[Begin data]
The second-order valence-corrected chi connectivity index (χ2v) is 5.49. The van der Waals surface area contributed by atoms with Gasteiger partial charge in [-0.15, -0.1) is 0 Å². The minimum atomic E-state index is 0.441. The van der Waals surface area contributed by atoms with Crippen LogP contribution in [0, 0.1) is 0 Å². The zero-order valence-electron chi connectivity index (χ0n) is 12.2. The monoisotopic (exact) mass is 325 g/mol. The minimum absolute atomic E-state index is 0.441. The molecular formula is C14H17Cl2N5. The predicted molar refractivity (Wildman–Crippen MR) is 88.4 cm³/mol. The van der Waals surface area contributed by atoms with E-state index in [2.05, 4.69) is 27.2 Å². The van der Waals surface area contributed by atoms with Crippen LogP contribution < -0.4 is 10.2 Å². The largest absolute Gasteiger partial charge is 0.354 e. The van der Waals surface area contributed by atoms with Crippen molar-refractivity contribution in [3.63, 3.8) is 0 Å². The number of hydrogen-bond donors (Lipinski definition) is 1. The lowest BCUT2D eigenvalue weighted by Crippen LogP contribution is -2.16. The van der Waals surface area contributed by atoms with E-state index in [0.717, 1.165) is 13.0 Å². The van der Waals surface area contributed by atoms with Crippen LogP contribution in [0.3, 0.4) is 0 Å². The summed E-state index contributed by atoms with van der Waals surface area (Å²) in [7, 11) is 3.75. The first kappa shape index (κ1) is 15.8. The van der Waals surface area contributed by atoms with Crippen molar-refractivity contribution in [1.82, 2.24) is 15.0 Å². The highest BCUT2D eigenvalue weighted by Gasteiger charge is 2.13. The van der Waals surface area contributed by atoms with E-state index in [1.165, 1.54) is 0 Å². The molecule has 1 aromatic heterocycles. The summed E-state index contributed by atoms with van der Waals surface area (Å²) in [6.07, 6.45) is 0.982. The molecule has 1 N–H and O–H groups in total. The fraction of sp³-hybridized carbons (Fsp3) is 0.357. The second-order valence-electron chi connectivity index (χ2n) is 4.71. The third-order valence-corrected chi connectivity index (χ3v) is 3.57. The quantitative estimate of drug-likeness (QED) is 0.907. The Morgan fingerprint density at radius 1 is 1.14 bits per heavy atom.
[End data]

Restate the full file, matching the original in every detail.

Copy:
The second-order valence-corrected chi connectivity index (χ2v) is 5.49. The van der Waals surface area contributed by atoms with Gasteiger partial charge in [-0.15, -0.1) is 0 Å². The minimum atomic E-state index is 0.441. The van der Waals surface area contributed by atoms with Crippen LogP contribution in [0, 0.1) is 0 Å². The zero-order valence-electron chi connectivity index (χ0n) is 12.2. The monoisotopic (exact) mass is 325 g/mol. The minimum absolute atomic E-state index is 0.441. The molecular formula is C14H17Cl2N5. The predicted molar refractivity (Wildman–Crippen MR) is 88.4 cm³/mol. The van der Waals surface area contributed by atoms with E-state index in [2.05, 4.69) is 27.2 Å². The van der Waals surface area contributed by atoms with Crippen LogP contribution < -0.4 is 10.2 Å². The largest absolute Gasteiger partial charge is 0.354 e. The van der Waals surface area contributed by atoms with Crippen molar-refractivity contribution in [3.63, 3.8) is 0 Å². The number of hydrogen-bond donors (Lipinski definition) is 1. The lowest BCUT2D eigenvalue weighted by Crippen LogP contribution is -2.16. The van der Waals surface area contributed by atoms with E-state index in [0.717, 1.165) is 13.0 Å². The van der Waals surface area contributed by atoms with Crippen LogP contribution in [0.3, 0.4) is 0 Å². The summed E-state index contributed by atoms with van der Waals surface area (Å²) in [7, 11) is 3.75. The first kappa shape index (κ1) is 15.8. The van der Waals surface area contributed by atoms with Crippen molar-refractivity contribution in [1.82, 2.24) is 15.0 Å². The highest BCUT2D eigenvalue weighted by Gasteiger charge is 2.13. The van der Waals surface area contributed by atoms with E-state index in [1.165, 1.54) is 0 Å². The molecule has 1 aromatic heterocycles. The summed E-state index contributed by atoms with van der Waals surface area (Å²) in [6.07, 6.45) is 0.982. The molecule has 1 N–H and O–H groups in total. The fraction of sp³-hybridized carbons (Fsp3) is 0.357. The second-order valence-electron chi connectivity index (χ2n) is 4.71. The third-order valence-corrected chi connectivity index (χ3v) is 3.57. The quantitative estimate of drug-likeness (QED) is 0.907. The Morgan fingerprint density at radius 1 is 1.14 bits per heavy atom.